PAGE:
Church Remembers Saint Valentine Of Rome – Martyr And Patron Of Lovers

Today, we celebrate the memorial of St. Valentine, patron of lovers, young people, and happy marriages.

St. Valentine was a priest from Rome who lived during the third century. During the reign of Emperor Claudius II, he was caught assisting Christians who were being persecuted.

He was asked to renounce his faith but he remained steadfast and strong in his faith. He was arrested and imprisoned.

The Emperor took a liking to Valentinus but when the priest tried to convert the Emperor, he was beaten with clubs. His Christian courage and faith made him receive the torture with humility and patience.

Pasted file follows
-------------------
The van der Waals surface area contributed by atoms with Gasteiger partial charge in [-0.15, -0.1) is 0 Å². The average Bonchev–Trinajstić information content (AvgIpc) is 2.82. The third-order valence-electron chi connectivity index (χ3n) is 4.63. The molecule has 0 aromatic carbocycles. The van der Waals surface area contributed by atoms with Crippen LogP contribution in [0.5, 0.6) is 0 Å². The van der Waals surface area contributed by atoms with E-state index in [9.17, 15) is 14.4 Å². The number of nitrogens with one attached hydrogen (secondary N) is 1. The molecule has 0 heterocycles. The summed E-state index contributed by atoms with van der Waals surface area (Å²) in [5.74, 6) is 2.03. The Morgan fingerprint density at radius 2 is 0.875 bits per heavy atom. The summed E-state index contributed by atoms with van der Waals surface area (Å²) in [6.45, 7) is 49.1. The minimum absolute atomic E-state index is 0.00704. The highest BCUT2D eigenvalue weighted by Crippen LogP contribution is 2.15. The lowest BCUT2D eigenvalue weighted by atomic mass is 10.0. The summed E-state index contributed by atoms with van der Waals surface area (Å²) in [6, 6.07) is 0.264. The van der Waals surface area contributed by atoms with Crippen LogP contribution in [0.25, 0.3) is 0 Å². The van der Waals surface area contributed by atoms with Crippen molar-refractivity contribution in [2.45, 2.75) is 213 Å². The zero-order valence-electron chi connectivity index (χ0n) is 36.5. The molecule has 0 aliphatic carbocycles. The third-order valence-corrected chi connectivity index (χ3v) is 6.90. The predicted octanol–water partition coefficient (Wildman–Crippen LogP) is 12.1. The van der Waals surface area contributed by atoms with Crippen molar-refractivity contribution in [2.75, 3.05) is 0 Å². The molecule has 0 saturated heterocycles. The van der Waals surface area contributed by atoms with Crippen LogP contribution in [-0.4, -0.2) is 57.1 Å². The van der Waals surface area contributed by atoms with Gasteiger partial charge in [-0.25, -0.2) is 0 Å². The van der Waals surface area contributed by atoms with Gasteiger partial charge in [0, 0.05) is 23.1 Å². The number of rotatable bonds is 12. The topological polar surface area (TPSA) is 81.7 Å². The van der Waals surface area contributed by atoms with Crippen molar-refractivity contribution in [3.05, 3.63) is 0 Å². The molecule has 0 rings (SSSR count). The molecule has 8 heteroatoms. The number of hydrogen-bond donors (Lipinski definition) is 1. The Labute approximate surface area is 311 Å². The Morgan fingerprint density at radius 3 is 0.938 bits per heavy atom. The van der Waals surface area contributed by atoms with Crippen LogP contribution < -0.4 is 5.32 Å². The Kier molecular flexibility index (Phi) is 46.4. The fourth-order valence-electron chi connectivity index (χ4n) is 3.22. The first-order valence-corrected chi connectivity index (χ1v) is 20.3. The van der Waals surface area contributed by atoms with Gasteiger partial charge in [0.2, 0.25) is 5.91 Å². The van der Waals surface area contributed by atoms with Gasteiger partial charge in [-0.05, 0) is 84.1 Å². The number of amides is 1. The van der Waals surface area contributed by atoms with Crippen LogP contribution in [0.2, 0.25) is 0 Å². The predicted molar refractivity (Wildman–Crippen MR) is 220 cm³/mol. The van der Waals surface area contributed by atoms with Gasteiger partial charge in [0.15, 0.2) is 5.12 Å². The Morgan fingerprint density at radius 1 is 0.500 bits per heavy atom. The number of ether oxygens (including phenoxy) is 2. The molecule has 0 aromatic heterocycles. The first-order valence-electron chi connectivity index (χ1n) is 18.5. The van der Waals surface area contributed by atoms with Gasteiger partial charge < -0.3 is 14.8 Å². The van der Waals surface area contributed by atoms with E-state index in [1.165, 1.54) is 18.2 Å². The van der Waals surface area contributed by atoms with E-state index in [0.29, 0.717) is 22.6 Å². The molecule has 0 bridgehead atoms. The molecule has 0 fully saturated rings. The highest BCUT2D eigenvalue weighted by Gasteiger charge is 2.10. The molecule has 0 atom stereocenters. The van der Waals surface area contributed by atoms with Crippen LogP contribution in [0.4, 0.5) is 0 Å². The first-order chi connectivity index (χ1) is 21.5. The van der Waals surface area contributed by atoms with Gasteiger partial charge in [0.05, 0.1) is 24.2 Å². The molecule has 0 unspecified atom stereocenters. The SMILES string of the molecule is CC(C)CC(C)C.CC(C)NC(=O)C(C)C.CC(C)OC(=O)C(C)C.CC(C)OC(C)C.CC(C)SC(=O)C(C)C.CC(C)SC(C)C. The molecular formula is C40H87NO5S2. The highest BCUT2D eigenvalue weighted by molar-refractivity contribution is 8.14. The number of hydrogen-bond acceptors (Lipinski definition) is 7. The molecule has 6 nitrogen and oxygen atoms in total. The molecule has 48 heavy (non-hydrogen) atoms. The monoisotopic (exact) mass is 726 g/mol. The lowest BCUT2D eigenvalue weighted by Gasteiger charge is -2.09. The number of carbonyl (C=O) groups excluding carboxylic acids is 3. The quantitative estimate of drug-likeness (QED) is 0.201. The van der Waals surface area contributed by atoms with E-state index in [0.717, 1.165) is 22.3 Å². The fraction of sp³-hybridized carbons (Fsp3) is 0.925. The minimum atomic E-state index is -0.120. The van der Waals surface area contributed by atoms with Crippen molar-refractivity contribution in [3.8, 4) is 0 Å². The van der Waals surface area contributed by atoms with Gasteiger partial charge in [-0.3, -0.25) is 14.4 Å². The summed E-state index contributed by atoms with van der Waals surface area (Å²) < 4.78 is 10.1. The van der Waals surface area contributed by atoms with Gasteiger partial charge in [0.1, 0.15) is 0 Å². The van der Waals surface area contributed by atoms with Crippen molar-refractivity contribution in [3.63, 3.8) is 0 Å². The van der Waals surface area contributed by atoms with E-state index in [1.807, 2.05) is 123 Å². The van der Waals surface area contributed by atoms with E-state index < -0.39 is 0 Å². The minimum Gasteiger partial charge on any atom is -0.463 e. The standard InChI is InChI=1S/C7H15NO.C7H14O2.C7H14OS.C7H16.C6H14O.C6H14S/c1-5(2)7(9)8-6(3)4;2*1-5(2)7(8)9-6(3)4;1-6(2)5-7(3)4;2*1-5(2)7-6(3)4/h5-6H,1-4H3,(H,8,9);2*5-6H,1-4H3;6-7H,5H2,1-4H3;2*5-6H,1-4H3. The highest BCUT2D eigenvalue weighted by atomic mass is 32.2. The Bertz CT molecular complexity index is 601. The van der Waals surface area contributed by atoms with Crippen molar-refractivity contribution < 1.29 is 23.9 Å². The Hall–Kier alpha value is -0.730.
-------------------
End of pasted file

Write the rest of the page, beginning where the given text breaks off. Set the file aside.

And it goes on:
The Prefect of Rome, finding all tortures ineffectual, ordered the beheading of St. Valentine on February 14, 269. Over a century later, in 494 AD, February 14 was declared his feast day by Pope Gelasius.

Several miracles have been attributed to St. Valentine. One legend says that while in prison, he fell in love with the blind daughter of his jailer whose sight he restored. On the eve of his death, it was said that he wrote a letter addressed to the jailer’s daughter which was signed, "From your Valentine.’’

Stories about St. Valentine not only stress his heroism but also the romantic side of him. Today, people send candies, flowers, love letters, and gifts on February 14 in the name of St. Valentine. Married couples and lovers appeal to him for courage and strength in facing problems in their love life.

As we celebrate the memorial of St. Valentine, let us not only remember him as the patron of lovers. Let us be inspired by his strength in trying to defend his faith.

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